Veronica de Souza, Digg’s social media editor, had a troll problem. The man would reply to all her tweets, and send her a stream of direct messages in which he’d ask for a job. He even tried adding de Souza to his social networks. Over the course of five months, his transmissions got more aggressive. Finally, a little over a year ago, she decided that months of daily tweets and direct messages were enough. After a particularly bad day, de Douza blocked him. “It felt,” she said, “so good.”
I like blocking people on Twitter. I do it often. According to blockedby.me, over several years I have wielded the banhammer on 319 people. The reasons are, frankly, arbitrary: the non-ironic use of hashtags in a bio—one guy bragged he was on “#TeamJesus—while another had an egg for an avatar. I don’t tolerate excessive exclamation points or any use, ironic or otherwise, of ‘entrepreneur,’ ‘social media’ or ‘thought leader.’ I bid adieu to obvious spammers. I blocked the U.S. Chamber of Commerce and Chevron because they are vile. In short, I’m the architect of my filter bubble; it’s the only way to be sure that the choir to whom I’m preaching is real, and reasonably intelligent.
Blocking, as anyone who spends a moderate amount of time on Twitter will attest, is not a panacea for trolls or abusers. It’s easy enough for a motivated reader to get around it. But it’s a useful and necessary option, as Twitter found out a couple of months ago when they tried to redefine the feature out of existence—allowing the ”blocked” user to continue following and interacting with the tweeter—only to buckle under the immediate, intense backlash. Twitter is an open system, and the ability to say “Scram!” gives at least the illusion of being able to close it, if only a little bit.
This control of one’s online ecosystem is particularly important for people subject to abuse online, who are—as Amanda Hess points out in her recent essay in Pacific Standard—overwhelmingly women.
Twitter users approach the idea of blocking armed with differing philosophies. For popular accounts, the blocking option keeps the user experience manageable. But it’s also valuable for that swath of accounts that don’t have the reach of @JustinBieber (48 million followers), but do have an audience of thousands.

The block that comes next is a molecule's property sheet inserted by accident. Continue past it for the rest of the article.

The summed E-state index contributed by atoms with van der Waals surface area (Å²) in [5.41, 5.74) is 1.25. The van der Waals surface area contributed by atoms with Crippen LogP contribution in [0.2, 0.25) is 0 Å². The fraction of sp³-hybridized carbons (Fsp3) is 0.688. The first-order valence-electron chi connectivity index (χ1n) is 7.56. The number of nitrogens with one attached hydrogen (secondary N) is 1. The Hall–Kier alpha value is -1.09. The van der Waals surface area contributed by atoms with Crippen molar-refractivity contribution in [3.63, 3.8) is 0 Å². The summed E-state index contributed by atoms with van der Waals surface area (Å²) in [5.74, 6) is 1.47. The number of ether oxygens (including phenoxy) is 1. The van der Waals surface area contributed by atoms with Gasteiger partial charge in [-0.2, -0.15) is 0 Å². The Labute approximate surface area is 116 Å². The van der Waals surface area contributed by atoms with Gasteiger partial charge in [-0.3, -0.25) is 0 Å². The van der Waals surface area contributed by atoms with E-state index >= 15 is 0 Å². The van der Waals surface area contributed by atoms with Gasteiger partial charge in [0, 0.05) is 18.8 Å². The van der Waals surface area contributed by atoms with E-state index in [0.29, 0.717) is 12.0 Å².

The New Yorker’s David Grann (@DavidGrann), for example, has more than 26,000 followers, so his interactions feed is a firehose of replies. And yet, he said, he’s only nuked a single follower, “a self-admitted troll” who would comment on every tweet: “I finally found it so grating I blocked him.”
Choire Sicha (@Choire, 20,500 followers), founder and editor of The Awl, and credited with identifying and popularizing the “hate-fave,” is more enthusiastic about the practice. “I love blocking people so much!” he said. “Not even for them annoying me directly, necessarily, although that works, but just for them existing.” In the latter camp he places Ari Fleischer and Bill Clinton, as well as Giovanni Ribisi (whose existence I’d actually forgotten).
Sicha noted that Twitter is, by its very nature, “the user’s space,” so he blocks anyone who, for whatever reason, bothers him: “There’s nothing at all wrong or mean about blocking! It’s just like: I don’t want your face in my phone when I wake up.”
Tracy Clayton (@brokeymcpoverty, 15,100 followers), a staff writer at Buzzfeed, blocks people, too, but not often. Her primary targets are spam bots or obnoxious self-promoters, a strategy employed by Blocking Purists. “Believe it or not, most of the people I block are obvious sex bots and—overwhelmingly—people who send me unsolicited links to their musical projects,” she said.
One award-winning writer, who declined to be identified, considers blocking to be a retributive measure—only done if he’s been unfollowed by someone he follows. The revenge block, if you will.